UN Small Arms Process

The United Nations is involved in many different ways in the effort to reduce the proliferation of small arms and their deadly effects. Its Programme of Action (PoA) was adopted by all UN Member States in 2001, and since that time the UN has worked to support the implementation of the PoA at national, regional and international levels. By-products of the PoA include the International Tracing Instrument and the recommendations of a Group of Governmental Experts on arms brokering.

The first binding international legal instrument on small arms, the UN Firearms Protocol, came into effect in July 2005. The Protocol supplements the UN Convention against Transnational Organised Crime.

22 UN agencies are members of the Coordinating Action in Small Arms (CASA).

Latest news

The Ghana section of the West Africa Action Network on Small Arms (WAANSA-Ghana) presented its new 5-year Strategic Plan to the national media in Accra, Ghana on 9 December.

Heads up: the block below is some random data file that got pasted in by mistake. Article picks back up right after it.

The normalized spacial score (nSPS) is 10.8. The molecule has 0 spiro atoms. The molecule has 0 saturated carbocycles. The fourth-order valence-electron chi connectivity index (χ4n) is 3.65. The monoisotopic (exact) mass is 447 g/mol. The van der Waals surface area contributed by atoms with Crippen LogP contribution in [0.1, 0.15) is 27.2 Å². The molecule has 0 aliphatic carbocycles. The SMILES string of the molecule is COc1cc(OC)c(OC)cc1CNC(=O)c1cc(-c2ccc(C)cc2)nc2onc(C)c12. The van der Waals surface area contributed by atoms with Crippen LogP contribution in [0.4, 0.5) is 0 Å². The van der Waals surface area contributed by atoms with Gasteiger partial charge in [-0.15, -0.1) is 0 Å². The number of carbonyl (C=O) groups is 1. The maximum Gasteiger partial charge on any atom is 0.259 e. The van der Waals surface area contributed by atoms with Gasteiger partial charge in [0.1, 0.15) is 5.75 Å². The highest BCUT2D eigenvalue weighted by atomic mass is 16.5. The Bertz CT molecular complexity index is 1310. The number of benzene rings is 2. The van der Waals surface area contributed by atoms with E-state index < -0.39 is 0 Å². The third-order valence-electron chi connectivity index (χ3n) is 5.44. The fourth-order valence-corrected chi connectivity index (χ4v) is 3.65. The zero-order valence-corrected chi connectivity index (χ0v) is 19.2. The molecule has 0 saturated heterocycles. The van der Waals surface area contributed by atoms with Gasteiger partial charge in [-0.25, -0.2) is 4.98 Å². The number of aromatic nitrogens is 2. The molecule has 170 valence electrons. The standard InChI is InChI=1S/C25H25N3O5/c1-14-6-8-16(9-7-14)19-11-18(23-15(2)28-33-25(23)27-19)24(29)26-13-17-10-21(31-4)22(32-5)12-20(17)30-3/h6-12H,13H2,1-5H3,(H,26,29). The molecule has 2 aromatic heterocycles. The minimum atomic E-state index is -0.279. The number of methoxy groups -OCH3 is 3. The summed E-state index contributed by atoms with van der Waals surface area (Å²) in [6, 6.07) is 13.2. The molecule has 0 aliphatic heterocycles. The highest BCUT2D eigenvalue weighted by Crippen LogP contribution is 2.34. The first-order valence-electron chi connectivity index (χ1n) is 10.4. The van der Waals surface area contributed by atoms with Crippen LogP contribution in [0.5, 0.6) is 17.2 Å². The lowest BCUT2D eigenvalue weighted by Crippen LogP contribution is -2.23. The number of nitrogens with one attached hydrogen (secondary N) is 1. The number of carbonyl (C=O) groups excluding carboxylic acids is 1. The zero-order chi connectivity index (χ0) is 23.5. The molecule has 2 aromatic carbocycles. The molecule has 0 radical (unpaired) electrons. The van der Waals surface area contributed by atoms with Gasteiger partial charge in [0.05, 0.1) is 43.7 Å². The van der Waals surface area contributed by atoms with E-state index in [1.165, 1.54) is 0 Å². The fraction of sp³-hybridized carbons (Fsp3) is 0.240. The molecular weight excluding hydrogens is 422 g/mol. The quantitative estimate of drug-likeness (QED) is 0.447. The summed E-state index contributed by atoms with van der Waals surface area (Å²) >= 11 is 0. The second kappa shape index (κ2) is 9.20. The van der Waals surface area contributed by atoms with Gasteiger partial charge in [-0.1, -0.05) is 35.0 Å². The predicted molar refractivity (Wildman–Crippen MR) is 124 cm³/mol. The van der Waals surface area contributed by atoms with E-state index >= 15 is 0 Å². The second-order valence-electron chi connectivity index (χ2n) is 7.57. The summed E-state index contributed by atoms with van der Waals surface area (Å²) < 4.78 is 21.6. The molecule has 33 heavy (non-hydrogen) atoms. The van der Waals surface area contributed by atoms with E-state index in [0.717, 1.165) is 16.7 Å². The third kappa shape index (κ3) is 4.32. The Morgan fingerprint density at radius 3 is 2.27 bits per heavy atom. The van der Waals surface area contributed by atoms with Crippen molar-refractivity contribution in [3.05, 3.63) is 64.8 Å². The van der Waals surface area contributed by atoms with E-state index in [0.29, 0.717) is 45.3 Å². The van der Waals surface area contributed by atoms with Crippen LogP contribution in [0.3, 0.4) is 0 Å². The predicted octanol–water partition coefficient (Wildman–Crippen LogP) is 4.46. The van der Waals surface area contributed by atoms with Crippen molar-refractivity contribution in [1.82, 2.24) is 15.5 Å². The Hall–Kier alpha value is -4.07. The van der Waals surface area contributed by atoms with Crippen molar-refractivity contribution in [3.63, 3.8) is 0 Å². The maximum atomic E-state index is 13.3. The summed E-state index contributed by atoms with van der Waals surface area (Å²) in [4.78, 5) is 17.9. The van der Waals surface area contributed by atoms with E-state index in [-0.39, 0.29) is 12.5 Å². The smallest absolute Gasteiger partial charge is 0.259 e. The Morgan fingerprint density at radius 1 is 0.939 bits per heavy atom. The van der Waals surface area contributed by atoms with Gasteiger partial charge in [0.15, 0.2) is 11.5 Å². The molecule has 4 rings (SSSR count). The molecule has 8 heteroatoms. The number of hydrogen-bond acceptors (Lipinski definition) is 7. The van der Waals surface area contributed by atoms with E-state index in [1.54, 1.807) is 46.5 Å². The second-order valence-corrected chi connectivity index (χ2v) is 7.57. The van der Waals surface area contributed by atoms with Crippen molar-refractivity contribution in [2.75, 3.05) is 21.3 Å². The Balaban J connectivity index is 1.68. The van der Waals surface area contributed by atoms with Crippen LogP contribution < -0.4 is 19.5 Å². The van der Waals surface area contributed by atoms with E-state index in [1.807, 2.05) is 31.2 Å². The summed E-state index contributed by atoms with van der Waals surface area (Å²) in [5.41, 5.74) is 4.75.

The UN General Assembly has taken action on the resolutions passed during this year’s First Committee on Disarmament and International Security.

Ambassador McLay, designated chair of the 2011 Open-Ended Meeting of Governmental Experts (MGE) has proposed that marking, record-keeping and tracing should be the theme for the meeting which will take place in New York on 9-13 May.

Small arms marking equipment worth more than US$ 350,000 was given to member states of the East African Community (EAC) in a ceremony in Arusha, Tanzania on 30 November.

Participants at a seminar on small arms control in Central Africa discussed how to ensure successful implementation of the ‘Kinshasa Convention’. Strengthening the Central African Action Network on Small Arms (CAANSA/RASALAC) was identified as key priority.

Latest resources

Ceci est notre deuxième bulletin d’information trimestrielle sur IANSA en Afrique pour vous tenir informé des progrès réalisés dans le continent. Ce numéro met l'accent sur la "Convention de l’Afrique centrale pour le contrôle des armes légères et de petit calibre, de leurs munitions et de toutes pièces et composantes pouvant servir à leur fabrication, réparation et assemblage", connue sous le nom de "Convention de Kinshasa".

Le document final de la quatrième Réunion Biennale des Etats (BMS4) d'examiner l'application du Programme d'Action pour prévenir, combattre et éliminer le commerce illicite des armes légères et de petit calibre sous tous ses aspects (Programme d'Action) est maintenant disponible.